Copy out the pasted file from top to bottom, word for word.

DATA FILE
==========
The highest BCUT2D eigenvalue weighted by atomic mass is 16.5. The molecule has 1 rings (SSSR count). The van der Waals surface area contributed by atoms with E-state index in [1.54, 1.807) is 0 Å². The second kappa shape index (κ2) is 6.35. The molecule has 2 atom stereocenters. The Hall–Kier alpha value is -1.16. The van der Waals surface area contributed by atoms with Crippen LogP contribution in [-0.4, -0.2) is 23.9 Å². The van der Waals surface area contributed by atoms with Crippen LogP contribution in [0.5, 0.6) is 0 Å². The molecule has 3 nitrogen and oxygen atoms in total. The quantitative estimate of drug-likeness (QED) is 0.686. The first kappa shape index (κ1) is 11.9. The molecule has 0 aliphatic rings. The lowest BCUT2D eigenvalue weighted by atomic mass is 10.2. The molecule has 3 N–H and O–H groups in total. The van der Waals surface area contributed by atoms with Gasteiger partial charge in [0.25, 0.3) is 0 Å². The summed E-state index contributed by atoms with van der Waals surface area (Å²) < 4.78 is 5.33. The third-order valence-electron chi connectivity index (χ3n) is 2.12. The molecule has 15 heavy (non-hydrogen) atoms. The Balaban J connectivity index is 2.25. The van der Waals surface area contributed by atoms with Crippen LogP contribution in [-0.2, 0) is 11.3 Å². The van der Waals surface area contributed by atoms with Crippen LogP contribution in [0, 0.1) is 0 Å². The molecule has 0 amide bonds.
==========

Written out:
The highest BCUT2D eigenvalue weighted by atomic mass is 16.5. The molecule has 1 rings (SSSR count). The van der Waals surface area contributed by atoms with E-state index in [1.54, 1.807) is 0 Å². The second kappa shape index (κ2) is 6.35. The molecule has 2 atom stereocenters. The Hall–Kier alpha value is -1.16. The van der Waals surface area contributed by atoms with Crippen LogP contribution in [-0.4, -0.2) is 23.9 Å². The van der Waals surface area contributed by atoms with Crippen LogP contribution in [0.5, 0.6) is 0 Å². The molecule has 3 nitrogen and oxygen atoms in total. The quantitative estimate of drug-likeness (QED) is 0.686. The first kappa shape index (κ1) is 11.9. The molecule has 0 aliphatic rings. The lowest BCUT2D eigenvalue weighted by atomic mass is 10.2. The molecule has 3 N–H and O–H groups in total. The van der Waals surface area contributed by atoms with Gasteiger partial charge in [0.25, 0.3) is 0 Å². The summed E-state index contributed by atoms with van der Waals surface area (Å²) < 4.78 is 5.33. The third-order valence-electron chi connectivity index (χ3n) is 2.12. The molecule has 15 heavy (non-hydrogen) atoms. The Balaban J connectivity index is 2.25. The van der Waals surface area contributed by atoms with Crippen LogP contribution in [-0.2, 0) is 11.3 Å². The van der Waals surface area contributed by atoms with Crippen LogP contribution in [0, 0.1) is 0 Å². The molecule has 0 amide bonds.